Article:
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Conflict Resolution at School & on the Playground

Children find themselves in precarious situations that often lead to escalated conflict with their peers. Conflicts arise in the classroom, lunchroom, library, school bus, playground, while standing in line, and any place where kids gather. During adolescence into the developing stages of puberty, many children act out their emotions in the form of teasing, gossip, and physical aggression. If left unchecked, these same behavioral patterns will transfer over into the teenage years, where stiffer competition exists among peer groups. The inability to resolve conflict without resorting violence is symptomatic of youth's inability to handle confrontation. Teaching youth how to resolve conflict in a peaceful way can help reduce the climbing rates of incidents of violence and criminal mischief. Conflict resolution education aims to make that a reality.

Conflict resolution education attempts to instill problem-solving skills among the children in dispute. It involves allowing both parties to express their points of view, interests, and provide ways to find acceptable solutions. Conflict resolution educational programs equip educators with the necessary tools to teach kids how to resolve conflict in nonviolent ways. The most effective programs encompass multiple components to achieve this outcome, including problem-solving skills, effective communication and listening skills, critical and creative thinking skills, and other important life skills.

Educators have identified four conflict resolution strategies that can be used in a variety of school-based settings. These four conflict resolution strategies include peer mediation, process curriculum, peaceable classrooms, and peaceable schools. All four approaches provide youth with the necessary tools to help cope with conflict. Educators can work with their local school district to determine which approach to use for the best results. Many experts assert that the youth will learn to recognize and resolve problems before they escalate. Many schools and communities have adopted the peer mediation approach to teaching conflict resolution. Under this approach, trained mediators work with their peers to resolve conflict. Mediation programs aim to reduce traditional use of punishment, such as suspension, detention, and expulsion. Peer mediation programs have proven effective in most cases involving conflict turned violent. As a result, these programs have become highly valued among teachers.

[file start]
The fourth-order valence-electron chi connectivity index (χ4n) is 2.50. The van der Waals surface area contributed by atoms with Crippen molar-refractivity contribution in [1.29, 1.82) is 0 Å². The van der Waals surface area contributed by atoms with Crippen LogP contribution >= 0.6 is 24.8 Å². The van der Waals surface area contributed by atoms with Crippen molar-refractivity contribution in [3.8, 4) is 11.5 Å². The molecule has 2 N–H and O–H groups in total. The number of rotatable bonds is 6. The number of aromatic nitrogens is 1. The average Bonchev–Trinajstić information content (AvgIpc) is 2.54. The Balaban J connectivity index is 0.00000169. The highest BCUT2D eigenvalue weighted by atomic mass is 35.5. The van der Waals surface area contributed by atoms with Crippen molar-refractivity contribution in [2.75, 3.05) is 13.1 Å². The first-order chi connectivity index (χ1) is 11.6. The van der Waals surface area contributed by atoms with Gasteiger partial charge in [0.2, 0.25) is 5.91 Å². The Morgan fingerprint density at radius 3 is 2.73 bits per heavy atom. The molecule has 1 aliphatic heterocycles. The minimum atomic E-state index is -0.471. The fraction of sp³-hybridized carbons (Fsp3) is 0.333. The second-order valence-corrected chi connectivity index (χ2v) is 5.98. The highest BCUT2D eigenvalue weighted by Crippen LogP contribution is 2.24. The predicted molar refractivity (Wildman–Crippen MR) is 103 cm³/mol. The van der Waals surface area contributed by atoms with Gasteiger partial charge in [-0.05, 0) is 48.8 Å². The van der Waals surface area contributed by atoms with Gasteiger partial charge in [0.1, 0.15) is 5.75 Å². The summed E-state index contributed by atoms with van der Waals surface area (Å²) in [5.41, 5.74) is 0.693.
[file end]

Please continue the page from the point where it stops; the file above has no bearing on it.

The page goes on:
Teachers also have the option of devoting a separate course, or curriculum, to the principles and processes of conflict resolution. The process curriculum approach aims to teach kids how to solve disputes by helping them envision scenarios that could occur in the future. This approach introduces ways to solve problems before they arise. The same applies for the peaceable classroom approach, except that it integrates conflict resolution into the daily curriculum and overall management of the classroom. The peaceable classroom approach reinforces cooperative behavior and encourages the acceptance of diversity. It also teaches caring and effective communication.

Schools that have adopted the peaceable classroom approach typically have the entire school involved the process. In fact, many schools have adopted the peaceable school approach, which incorporates the above three approaches. A peaceable school creates an environment where everyone works together toward conflict resolution, including students, teachers, and administrators. The peaceable school approach ensures that the entire school remains watchful of possible conflicts.

The aforementioned conflict resolution programs have helped schools, communities, and juvenile justice settings improve their overall climate. Many institutions have reported a reduction in disruptive and violent behavior, chronic school absences, and disciplinary referrals and suspensions. These conflict resolution programs have also given the young increased self-esteem, self-confidence, and self-respect. Adults play an important part in making sure kids exercise their newly found conflict resolution skills. Therefore, it remains vitally important for school personnel to set an example. All of these programs aim to keep both children and adults in line without resulting to violence.

Find more about the author: Kim Hart

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